When I finished the course, I applied to forty different companies. I was immediately answered by Aaron Sims Creative, it turns out that several of their employees studied with me, and I did not even know about it. At that time, the company had one girl who was engaged in HR, and one girl-animator, the rest were all guys. The company was thinking about hiring me or another guy, and the girls strongly recommended me to dilute the men's party a little.
The visual effects industry is pretty small, most of them know each other. Due to the specifics of the work and the specifics of the industry, many do not stay for a long time in one company: usually, at the end of the project, people move to another place. It's also not that hard to find a job, because doing visual effects can go beyond the film industry. You can do medical projects, go to military or scientific institutes, where objects are visualized in 3D. Visuals aren't limited to the entertainment industry.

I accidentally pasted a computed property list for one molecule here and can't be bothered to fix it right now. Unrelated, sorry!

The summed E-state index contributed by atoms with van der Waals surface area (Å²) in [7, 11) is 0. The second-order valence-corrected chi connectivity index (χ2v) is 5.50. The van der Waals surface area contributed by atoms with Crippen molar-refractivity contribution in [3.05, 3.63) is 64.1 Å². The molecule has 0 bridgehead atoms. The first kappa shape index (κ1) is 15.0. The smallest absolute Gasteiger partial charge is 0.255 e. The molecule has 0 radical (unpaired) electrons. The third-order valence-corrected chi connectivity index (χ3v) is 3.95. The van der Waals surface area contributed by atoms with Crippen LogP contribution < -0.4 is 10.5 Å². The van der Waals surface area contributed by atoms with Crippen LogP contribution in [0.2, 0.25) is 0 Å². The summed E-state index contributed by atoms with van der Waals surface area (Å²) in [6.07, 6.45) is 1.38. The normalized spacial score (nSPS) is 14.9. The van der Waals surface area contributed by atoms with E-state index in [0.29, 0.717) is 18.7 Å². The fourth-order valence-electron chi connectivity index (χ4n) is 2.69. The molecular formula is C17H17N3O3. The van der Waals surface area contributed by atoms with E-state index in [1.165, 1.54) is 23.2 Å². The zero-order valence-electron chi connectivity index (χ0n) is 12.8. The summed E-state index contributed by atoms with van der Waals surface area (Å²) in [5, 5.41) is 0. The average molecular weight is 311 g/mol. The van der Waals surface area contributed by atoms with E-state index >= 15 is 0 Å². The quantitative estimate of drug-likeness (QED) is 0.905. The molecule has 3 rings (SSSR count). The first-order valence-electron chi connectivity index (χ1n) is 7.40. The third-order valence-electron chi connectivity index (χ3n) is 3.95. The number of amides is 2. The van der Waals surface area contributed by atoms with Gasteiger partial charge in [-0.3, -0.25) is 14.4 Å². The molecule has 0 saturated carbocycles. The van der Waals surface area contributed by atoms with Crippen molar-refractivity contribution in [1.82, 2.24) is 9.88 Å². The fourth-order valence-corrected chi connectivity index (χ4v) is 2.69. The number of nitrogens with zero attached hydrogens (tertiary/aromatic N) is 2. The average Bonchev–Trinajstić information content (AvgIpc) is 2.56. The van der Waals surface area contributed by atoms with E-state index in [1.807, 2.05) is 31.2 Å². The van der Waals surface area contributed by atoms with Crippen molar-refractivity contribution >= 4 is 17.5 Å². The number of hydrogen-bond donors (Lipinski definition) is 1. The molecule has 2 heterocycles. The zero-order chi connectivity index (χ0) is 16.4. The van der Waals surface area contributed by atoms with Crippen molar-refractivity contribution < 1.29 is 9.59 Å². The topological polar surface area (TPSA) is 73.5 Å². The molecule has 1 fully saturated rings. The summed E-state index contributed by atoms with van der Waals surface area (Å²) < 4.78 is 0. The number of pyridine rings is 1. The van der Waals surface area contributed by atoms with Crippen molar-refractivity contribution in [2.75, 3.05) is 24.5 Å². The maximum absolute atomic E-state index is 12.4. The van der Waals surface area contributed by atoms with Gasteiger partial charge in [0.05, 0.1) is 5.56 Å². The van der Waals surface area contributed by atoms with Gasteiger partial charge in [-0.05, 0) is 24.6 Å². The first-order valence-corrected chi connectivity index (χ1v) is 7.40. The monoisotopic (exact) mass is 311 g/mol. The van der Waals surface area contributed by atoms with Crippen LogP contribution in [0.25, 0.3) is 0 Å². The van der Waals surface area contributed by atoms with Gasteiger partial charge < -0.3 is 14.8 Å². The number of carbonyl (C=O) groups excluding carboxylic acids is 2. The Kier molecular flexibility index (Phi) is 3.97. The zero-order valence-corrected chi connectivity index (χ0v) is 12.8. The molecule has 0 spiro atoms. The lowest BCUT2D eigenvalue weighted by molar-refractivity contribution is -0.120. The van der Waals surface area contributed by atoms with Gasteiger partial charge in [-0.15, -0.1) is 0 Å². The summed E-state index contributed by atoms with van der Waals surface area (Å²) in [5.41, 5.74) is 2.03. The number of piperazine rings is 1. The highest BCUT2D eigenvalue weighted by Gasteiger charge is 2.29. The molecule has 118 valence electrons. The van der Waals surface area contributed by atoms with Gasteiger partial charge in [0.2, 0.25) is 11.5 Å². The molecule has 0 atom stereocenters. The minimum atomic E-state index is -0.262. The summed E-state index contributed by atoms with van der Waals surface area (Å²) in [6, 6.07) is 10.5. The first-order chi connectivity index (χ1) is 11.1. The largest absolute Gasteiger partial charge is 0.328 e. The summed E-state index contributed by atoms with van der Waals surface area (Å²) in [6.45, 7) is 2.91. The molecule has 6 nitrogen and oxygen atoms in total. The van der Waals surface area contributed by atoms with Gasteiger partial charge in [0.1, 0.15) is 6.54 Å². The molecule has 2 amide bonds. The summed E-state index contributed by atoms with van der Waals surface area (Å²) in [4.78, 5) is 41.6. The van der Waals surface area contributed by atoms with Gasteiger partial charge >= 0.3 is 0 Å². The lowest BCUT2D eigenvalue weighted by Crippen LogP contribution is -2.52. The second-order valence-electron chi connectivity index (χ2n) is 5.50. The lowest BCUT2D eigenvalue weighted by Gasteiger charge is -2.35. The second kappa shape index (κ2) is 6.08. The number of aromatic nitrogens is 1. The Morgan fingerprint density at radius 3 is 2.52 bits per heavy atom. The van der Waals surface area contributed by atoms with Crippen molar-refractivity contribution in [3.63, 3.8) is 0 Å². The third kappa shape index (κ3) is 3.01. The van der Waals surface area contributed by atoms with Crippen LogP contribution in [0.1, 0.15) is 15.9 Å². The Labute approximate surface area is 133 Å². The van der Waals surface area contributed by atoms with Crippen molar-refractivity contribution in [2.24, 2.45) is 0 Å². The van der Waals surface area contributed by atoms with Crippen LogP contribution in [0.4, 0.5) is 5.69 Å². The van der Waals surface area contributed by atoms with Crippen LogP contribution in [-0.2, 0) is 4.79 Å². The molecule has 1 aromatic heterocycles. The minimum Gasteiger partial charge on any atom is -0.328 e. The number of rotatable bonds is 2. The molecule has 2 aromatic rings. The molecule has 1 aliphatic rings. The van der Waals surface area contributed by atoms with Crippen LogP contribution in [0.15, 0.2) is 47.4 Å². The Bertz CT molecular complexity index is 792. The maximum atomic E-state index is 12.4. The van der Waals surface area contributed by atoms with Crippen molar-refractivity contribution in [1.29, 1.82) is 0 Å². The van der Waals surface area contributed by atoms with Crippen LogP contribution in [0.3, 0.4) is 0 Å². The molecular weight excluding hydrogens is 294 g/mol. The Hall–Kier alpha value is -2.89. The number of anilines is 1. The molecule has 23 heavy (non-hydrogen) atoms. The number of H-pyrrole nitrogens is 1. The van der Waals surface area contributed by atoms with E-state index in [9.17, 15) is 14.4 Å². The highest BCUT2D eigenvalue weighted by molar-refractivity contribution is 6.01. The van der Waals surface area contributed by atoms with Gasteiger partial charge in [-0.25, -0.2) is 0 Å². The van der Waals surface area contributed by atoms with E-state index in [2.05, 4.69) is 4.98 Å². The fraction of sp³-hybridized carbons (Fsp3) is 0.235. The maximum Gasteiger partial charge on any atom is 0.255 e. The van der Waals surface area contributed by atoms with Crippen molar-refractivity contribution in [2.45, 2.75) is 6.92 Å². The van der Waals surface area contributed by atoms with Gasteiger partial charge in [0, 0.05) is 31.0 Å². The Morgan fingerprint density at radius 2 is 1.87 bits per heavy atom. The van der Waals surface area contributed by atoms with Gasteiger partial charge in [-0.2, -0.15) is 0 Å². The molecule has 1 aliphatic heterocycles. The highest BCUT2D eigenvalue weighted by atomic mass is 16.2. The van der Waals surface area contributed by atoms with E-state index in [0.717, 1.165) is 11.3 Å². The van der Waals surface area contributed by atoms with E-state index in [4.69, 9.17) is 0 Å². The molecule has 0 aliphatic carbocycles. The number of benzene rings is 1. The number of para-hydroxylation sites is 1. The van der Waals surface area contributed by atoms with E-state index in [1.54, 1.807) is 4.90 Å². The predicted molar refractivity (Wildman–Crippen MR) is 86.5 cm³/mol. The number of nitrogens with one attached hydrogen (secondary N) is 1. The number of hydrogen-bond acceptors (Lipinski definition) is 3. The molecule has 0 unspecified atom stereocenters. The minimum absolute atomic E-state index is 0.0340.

People are usually hired very quickly, again due to the specifics of the industry. During tight deadlines, when there is an urgent need to finish everything, a lot of people are hired. But there is another problem here: often new employees are not particularly checked, they just say: “Sit down, do it,” and then they figure out on the way whether the person is doing well or not.